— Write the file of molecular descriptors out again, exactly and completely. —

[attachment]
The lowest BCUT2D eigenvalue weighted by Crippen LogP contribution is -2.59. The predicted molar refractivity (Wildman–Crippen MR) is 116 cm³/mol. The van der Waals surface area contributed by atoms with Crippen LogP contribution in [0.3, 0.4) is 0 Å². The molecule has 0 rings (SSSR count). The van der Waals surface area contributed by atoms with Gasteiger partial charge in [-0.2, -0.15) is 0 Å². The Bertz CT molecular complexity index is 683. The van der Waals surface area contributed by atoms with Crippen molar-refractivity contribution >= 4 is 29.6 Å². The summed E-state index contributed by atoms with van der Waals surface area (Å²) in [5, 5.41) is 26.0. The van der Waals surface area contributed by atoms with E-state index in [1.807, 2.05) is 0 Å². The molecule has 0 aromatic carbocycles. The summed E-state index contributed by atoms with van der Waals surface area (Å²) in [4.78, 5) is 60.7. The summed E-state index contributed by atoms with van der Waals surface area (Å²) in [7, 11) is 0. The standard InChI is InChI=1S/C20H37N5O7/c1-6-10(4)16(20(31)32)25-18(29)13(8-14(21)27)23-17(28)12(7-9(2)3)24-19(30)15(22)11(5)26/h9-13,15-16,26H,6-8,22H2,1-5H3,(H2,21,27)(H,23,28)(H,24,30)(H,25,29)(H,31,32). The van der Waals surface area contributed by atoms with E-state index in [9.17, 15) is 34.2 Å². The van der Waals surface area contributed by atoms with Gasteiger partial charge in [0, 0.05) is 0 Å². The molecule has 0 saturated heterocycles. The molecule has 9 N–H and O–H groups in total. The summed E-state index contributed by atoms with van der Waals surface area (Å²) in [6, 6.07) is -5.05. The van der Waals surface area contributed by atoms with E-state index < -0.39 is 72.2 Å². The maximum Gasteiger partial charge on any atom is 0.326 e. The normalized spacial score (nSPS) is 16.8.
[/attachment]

The lowest BCUT2D eigenvalue weighted by Crippen LogP contribution is -2.59. The predicted molar refractivity (Wildman–Crippen MR) is 116 cm³/mol. The van der Waals surface area contributed by atoms with Crippen LogP contribution in [0.3, 0.4) is 0 Å². The molecule has 0 rings (SSSR count). The van der Waals surface area contributed by atoms with Gasteiger partial charge in [-0.2, -0.15) is 0 Å². The Bertz CT molecular complexity index is 683. The van der Waals surface area contributed by atoms with Crippen molar-refractivity contribution >= 4 is 29.6 Å². The summed E-state index contributed by atoms with van der Waals surface area (Å²) in [5, 5.41) is 26.0. The van der Waals surface area contributed by atoms with E-state index in [1.807, 2.05) is 0 Å². The molecule has 0 aromatic carbocycles. The summed E-state index contributed by atoms with van der Waals surface area (Å²) in [4.78, 5) is 60.7. The summed E-state index contributed by atoms with van der Waals surface area (Å²) in [7, 11) is 0. The standard InChI is InChI=1S/C20H37N5O7/c1-6-10(4)16(20(31)32)25-18(29)13(8-14(21)27)23-17(28)12(7-9(2)3)24-19(30)15(22)11(5)26/h9-13,15-16,26H,6-8,22H2,1-5H3,(H2,21,27)(H,23,28)(H,24,30)(H,25,29)(H,31,32). The van der Waals surface area contributed by atoms with E-state index in [9.17, 15) is 34.2 Å². The van der Waals surface area contributed by atoms with Gasteiger partial charge in [0, 0.05) is 0 Å². The molecule has 0 saturated heterocycles. The molecule has 9 N–H and O–H groups in total. The summed E-state index contributed by atoms with van der Waals surface area (Å²) in [6, 6.07) is -5.05. The van der Waals surface area contributed by atoms with E-state index < -0.39 is 72.2 Å². The maximum Gasteiger partial charge on any atom is 0.326 e. The normalized spacial score (nSPS) is 16.8.